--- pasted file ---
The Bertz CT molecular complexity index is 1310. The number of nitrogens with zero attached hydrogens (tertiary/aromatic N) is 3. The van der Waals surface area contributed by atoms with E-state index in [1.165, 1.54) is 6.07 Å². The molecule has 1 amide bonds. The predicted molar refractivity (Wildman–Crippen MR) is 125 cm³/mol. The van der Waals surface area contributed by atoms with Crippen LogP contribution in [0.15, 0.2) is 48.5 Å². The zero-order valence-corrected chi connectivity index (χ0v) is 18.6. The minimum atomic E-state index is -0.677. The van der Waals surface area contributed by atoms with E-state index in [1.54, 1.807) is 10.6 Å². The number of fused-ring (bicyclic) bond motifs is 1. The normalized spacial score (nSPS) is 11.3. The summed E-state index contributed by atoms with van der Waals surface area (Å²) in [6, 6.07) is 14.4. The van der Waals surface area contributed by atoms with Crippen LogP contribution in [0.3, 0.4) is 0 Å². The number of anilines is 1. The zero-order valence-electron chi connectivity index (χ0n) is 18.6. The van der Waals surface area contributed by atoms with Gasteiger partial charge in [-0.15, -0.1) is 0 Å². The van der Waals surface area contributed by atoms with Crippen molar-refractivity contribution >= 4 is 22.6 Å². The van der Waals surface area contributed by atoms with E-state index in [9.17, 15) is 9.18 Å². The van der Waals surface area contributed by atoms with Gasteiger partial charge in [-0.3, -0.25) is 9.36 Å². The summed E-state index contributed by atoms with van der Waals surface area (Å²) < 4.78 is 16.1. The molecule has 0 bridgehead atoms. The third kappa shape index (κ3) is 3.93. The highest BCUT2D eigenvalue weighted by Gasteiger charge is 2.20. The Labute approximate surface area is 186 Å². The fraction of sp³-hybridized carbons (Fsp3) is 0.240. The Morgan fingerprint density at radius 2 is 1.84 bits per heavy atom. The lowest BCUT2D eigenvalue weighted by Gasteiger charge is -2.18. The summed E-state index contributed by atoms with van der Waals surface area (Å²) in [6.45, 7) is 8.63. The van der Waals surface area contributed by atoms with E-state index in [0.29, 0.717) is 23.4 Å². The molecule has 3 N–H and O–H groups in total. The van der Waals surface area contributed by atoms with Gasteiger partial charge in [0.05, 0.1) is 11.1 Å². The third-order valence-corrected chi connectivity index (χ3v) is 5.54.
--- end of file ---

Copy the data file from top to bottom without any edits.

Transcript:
The Bertz CT molecular complexity index is 1310. The number of nitrogens with zero attached hydrogens (tertiary/aromatic N) is 3. The van der Waals surface area contributed by atoms with E-state index in [1.165, 1.54) is 6.07 Å². The molecule has 1 amide bonds. The predicted molar refractivity (Wildman–Crippen MR) is 125 cm³/mol. The van der Waals surface area contributed by atoms with Crippen LogP contribution in [0.15, 0.2) is 48.5 Å². The zero-order valence-corrected chi connectivity index (χ0v) is 18.6. The minimum atomic E-state index is -0.677. The van der Waals surface area contributed by atoms with E-state index in [1.54, 1.807) is 10.6 Å². The number of fused-ring (bicyclic) bond motifs is 1. The normalized spacial score (nSPS) is 11.3. The summed E-state index contributed by atoms with van der Waals surface area (Å²) in [6, 6.07) is 14.4. The van der Waals surface area contributed by atoms with Crippen LogP contribution in [0.3, 0.4) is 0 Å². The number of anilines is 1. The zero-order valence-electron chi connectivity index (χ0n) is 18.6. The van der Waals surface area contributed by atoms with Gasteiger partial charge in [-0.15, -0.1) is 0 Å². The van der Waals surface area contributed by atoms with Crippen molar-refractivity contribution >= 4 is 22.6 Å². The van der Waals surface area contributed by atoms with E-state index in [9.17, 15) is 9.18 Å². The van der Waals surface area contributed by atoms with Gasteiger partial charge in [-0.3, -0.25) is 9.36 Å². The summed E-state index contributed by atoms with van der Waals surface area (Å²) < 4.78 is 16.1. The molecule has 0 bridgehead atoms. The third kappa shape index (κ3) is 3.93. The highest BCUT2D eigenvalue weighted by Gasteiger charge is 2.20. The Labute approximate surface area is 186 Å². The fraction of sp³-hybridized carbons (Fsp3) is 0.240. The Morgan fingerprint density at radius 2 is 1.84 bits per heavy atom. The lowest BCUT2D eigenvalue weighted by Gasteiger charge is -2.18. The summed E-state index contributed by atoms with van der Waals surface area (Å²) in [6.45, 7) is 8.63. The van der Waals surface area contributed by atoms with E-state index in [0.29, 0.717) is 23.4 Å². The molecule has 3 N–H and O–H groups in total. The van der Waals surface area contributed by atoms with Gasteiger partial charge in [0.05, 0.1) is 11.1 Å². The third-order valence-corrected chi connectivity index (χ3v) is 5.54.